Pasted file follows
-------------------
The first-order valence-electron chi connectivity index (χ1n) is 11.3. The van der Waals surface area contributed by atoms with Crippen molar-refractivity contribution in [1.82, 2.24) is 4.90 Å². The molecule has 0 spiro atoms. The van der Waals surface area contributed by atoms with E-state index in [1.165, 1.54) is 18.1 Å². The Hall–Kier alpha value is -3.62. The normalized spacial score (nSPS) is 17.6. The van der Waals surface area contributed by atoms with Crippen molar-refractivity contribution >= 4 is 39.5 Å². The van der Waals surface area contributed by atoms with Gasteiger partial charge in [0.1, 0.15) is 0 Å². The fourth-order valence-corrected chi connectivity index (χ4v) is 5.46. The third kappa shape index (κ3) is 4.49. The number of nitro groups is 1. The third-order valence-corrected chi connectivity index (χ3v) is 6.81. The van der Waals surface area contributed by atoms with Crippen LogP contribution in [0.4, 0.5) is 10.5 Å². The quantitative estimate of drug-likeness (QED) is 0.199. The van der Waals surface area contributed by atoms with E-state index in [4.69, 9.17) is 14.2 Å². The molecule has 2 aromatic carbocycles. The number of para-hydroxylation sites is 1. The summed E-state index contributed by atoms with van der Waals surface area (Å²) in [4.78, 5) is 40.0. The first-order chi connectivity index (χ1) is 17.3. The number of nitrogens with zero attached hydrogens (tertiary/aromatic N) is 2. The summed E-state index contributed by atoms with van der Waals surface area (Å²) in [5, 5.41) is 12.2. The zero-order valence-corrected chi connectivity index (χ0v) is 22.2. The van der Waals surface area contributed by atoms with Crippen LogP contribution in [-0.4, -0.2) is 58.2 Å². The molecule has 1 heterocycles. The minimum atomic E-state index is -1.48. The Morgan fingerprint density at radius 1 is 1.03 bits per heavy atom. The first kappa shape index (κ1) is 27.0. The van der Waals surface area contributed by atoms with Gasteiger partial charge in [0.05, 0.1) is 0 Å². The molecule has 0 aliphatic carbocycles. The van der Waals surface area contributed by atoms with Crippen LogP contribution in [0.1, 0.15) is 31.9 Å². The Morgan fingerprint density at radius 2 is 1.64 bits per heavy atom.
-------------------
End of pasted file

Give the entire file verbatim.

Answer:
The first-order valence-electron chi connectivity index (χ1n) is 11.3. The van der Waals surface area contributed by atoms with Crippen molar-refractivity contribution in [1.82, 2.24) is 4.90 Å². The molecule has 0 spiro atoms. The van der Waals surface area contributed by atoms with E-state index in [1.165, 1.54) is 18.1 Å². The Hall–Kier alpha value is -3.62. The normalized spacial score (nSPS) is 17.6. The van der Waals surface area contributed by atoms with Crippen molar-refractivity contribution >= 4 is 39.5 Å². The van der Waals surface area contributed by atoms with Gasteiger partial charge in [0.1, 0.15) is 0 Å². The fourth-order valence-corrected chi connectivity index (χ4v) is 5.46. The third kappa shape index (κ3) is 4.49. The number of nitro groups is 1. The third-order valence-corrected chi connectivity index (χ3v) is 6.81. The van der Waals surface area contributed by atoms with Crippen LogP contribution in [0.4, 0.5) is 10.5 Å². The quantitative estimate of drug-likeness (QED) is 0.199. The van der Waals surface area contributed by atoms with E-state index in [4.69, 9.17) is 14.2 Å². The molecule has 2 aromatic carbocycles. The number of para-hydroxylation sites is 1. The summed E-state index contributed by atoms with van der Waals surface area (Å²) in [4.78, 5) is 40.0. The first-order chi connectivity index (χ1) is 17.3. The number of nitrogens with zero attached hydrogens (tertiary/aromatic N) is 2. The summed E-state index contributed by atoms with van der Waals surface area (Å²) in [5, 5.41) is 12.2. The zero-order valence-corrected chi connectivity index (χ0v) is 22.2. The van der Waals surface area contributed by atoms with Crippen LogP contribution in [-0.4, -0.2) is 58.2 Å². The molecule has 1 heterocycles. The minimum atomic E-state index is -1.48. The Morgan fingerprint density at radius 1 is 1.03 bits per heavy atom. The first kappa shape index (κ1) is 27.0. The van der Waals surface area contributed by atoms with Gasteiger partial charge in [0.05, 0.1) is 0 Å². The molecule has 0 aliphatic carbocycles. The van der Waals surface area contributed by atoms with Crippen LogP contribution in [0.1, 0.15) is 31.9 Å². The Morgan fingerprint density at radius 2 is 1.64 bits per heavy atom.